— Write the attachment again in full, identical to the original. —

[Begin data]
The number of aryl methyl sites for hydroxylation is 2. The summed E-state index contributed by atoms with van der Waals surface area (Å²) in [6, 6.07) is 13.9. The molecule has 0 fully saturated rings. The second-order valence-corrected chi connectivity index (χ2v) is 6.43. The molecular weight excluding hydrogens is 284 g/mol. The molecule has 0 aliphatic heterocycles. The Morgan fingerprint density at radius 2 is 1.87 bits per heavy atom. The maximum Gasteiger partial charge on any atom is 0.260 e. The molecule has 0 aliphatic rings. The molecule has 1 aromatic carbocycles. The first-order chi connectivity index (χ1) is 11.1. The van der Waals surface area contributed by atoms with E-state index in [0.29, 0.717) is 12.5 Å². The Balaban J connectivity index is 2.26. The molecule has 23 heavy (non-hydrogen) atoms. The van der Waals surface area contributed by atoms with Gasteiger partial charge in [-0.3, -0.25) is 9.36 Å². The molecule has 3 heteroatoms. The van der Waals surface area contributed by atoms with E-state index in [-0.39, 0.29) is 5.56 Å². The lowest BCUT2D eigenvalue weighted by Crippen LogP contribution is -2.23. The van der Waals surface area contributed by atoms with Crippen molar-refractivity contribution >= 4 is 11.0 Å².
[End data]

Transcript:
The number of aryl methyl sites for hydroxylation is 2. The summed E-state index contributed by atoms with van der Waals surface area (Å²) in [6, 6.07) is 13.9. The molecule has 0 fully saturated rings. The second-order valence-corrected chi connectivity index (χ2v) is 6.43. The molecular weight excluding hydrogens is 284 g/mol. The molecule has 0 aliphatic heterocycles. The Morgan fingerprint density at radius 2 is 1.87 bits per heavy atom. The maximum Gasteiger partial charge on any atom is 0.260 e. The molecule has 0 aliphatic rings. The molecule has 1 aromatic carbocycles. The first-order chi connectivity index (χ1) is 11.1. The van der Waals surface area contributed by atoms with E-state index in [0.29, 0.717) is 12.5 Å². The Balaban J connectivity index is 2.26. The molecule has 23 heavy (non-hydrogen) atoms. The van der Waals surface area contributed by atoms with Gasteiger partial charge in [-0.3, -0.25) is 9.36 Å². The molecule has 3 heteroatoms. The van der Waals surface area contributed by atoms with E-state index in [-0.39, 0.29) is 5.56 Å². The lowest BCUT2D eigenvalue weighted by Crippen LogP contribution is -2.23. The van der Waals surface area contributed by atoms with Crippen molar-refractivity contribution >= 4 is 11.0 Å².